Even with the proliferation of cell phones and electronic mail, it’s estimated that more than two billion Christmas cards will be sent through the mail this year. Believe It or Not!, this tradition was all planned by a postmaster hoping to raise holiday revenue.

The Card That Started It All

The first Christmas cards were produced in 1843 by Sir Henry Cole. He printed a thousand Christmas cards, charging a full shilling each. The cards were printed as lithographs, then hand-painted. Illustrating holiday controversies are nothing new, people had a lot of strong opinions about the first Christmas card. Some felt the card promoted drunkenness and chastised it for putting wine in the hands of children. While three generations of a single family sit around a table drinking to their health, the sides depict them feeding and clothing the homeless.

first christmas card

The very first Christmas card, printed in 1843.

The practice took a few years to catch on, finally becoming extraordinarily popular when the postal service introduced a half-penny stamp for sending the cards around 1870.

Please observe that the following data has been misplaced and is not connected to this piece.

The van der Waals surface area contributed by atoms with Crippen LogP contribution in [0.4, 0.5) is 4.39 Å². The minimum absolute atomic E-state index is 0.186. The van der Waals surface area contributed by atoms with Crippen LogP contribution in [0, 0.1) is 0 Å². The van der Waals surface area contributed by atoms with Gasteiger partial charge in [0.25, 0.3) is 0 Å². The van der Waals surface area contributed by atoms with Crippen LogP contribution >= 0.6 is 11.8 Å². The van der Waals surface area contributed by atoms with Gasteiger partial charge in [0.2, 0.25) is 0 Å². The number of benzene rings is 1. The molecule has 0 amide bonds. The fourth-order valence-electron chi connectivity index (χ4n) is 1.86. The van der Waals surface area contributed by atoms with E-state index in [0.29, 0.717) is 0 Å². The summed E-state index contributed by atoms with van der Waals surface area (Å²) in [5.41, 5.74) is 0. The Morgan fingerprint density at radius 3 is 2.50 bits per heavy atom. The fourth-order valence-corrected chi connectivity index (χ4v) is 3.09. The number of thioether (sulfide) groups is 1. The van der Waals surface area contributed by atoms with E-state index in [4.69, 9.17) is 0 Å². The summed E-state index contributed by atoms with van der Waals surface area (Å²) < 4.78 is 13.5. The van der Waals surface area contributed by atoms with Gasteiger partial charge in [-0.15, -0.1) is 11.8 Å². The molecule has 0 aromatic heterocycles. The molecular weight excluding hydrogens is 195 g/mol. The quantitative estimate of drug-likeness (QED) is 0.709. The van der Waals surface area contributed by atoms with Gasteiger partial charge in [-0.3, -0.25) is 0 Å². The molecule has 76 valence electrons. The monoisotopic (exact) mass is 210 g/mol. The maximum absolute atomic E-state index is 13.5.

People at the time had nothing to base the content of their Christmas cards on. Hallmark wouldn’t be established until 1910, and images of Santa Claus hadn’t been commercialized yet. With nothing to guide their hands, people came up with some very strange—and very creepy—Christmas cards.

victorian christmas cards

Have Yourself A Creepy Little Christmas

In another timeline, it seems that turnip-men, murderous frogs, and bloodthirsty polar bears replace reindeer, elves, and Santa Claus as Christmas hallmarks. At this point, Christmas was still a fairly new thing to be celebrated at all, and without the codified pantheon of characters we’re used to today, artists came up with all kinds of wild images and scenes to wish people a merry Christmas.

Though many cards seem to be capricious one-offs, a few themes did emerge. Dead birds in many of these cards are thought to either represent the plight of the poor—who were likely to die in the cold winter streets—or to be a more general symbol for the winter season.

dead bird christmas card

As for kittens, frogs, and other weirdness? Victorians liked them because they were entertaining. In Victorian England, life expectancy was low and it was common to see funerals going on every day. While depictions of death have thankfully fallen out of the Christmas spirits, it’s much easier to identify with their love of cat photos.

christmas card compilation